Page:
A piece of the action
A share in an activity, or in its profits.
'A piece of the action' has an unambiguously American flavour. It brings to mind images of gangster movies with Jimmy Cagney and the like demanding 'hey, gimme a pieca da action'. When the Star Trek franchise opted for a mobster themed episode in 1968 they called it 'A Piece of the Action'. It isn't essentially a US phrase though and tracing its genesis takes us well outside the USA and into a history of finance.
In the early 1600s, the Dutch came upon an interesting trading innovation - the company. Until then, the spice trade had been profitable but small scale, with spices being brought back from 'the Indies' (broadly what we now call Asia) along the tortuous Spice Road on pack horses. The high price of spices encouraged entrepreneurs to build ships to bring the spices back in larger quantities. There was big money to be made, but the large capital cost of building a fleet and the threat of loss from pirates made it too risky a venture for an individual investor; so in 1602 they formed a company - the Dutch East India Company.
Dutch citizens were invited to invest in the company, which had been given exclusive trading rights to half the world and tax-free status back home. Profits were huge and the clamour to invest was intense. Dirck Bas Jacobsz, one of the company's founders, was instrumental in managing the joint ownership by offering what were then called in Dutch 'acties' or, in English, 'actions'. These were certificates that promised a share in any future profits of the company and what, not unnaturally, came later to be called share certificates. These shares were often purchased by groups rather than individuals. What each of these good citizens had bought was literally 'a piece of the action'.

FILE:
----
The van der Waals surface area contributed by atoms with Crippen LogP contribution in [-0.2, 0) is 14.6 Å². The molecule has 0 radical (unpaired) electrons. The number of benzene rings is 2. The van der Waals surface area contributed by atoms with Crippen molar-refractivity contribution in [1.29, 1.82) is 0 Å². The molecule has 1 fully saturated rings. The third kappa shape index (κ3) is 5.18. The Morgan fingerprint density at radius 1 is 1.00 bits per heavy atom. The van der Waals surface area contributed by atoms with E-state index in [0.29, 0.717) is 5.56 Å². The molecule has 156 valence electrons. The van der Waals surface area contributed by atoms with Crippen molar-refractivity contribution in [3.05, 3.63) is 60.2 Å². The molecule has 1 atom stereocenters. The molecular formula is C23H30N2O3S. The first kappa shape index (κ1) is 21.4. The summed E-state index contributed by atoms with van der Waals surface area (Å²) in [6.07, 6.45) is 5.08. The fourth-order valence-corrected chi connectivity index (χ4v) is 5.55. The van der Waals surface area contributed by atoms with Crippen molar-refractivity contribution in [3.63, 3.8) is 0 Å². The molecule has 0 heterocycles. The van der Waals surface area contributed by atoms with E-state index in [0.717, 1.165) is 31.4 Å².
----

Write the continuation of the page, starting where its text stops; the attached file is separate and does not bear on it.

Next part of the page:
The term 'action' continued to be used in that context well into the 19th century and is still so used in Spanish (acciónes) and French (action). It was first recorded in English in John Evelyn's Diary, published between 1641 and 1706:
"African Actions fell to £30, and the India to £80."
'A piece of the action' is certainly a 20th century American phrase. Despite its 1930s mobster overtones, the first use of it that I can find is in the 1957 film Monkey on My Back:
"You want a piece of my action, Sam?"
The 'action' in the phrase means 'a share in an activity; an opportunity'. It is doubtful that whoever coined it in 1950s America knew the history of the Dutch East Indies Company but, knowingly or not, it was the Dutch 'acties' that were the source of that meaning of 'action'.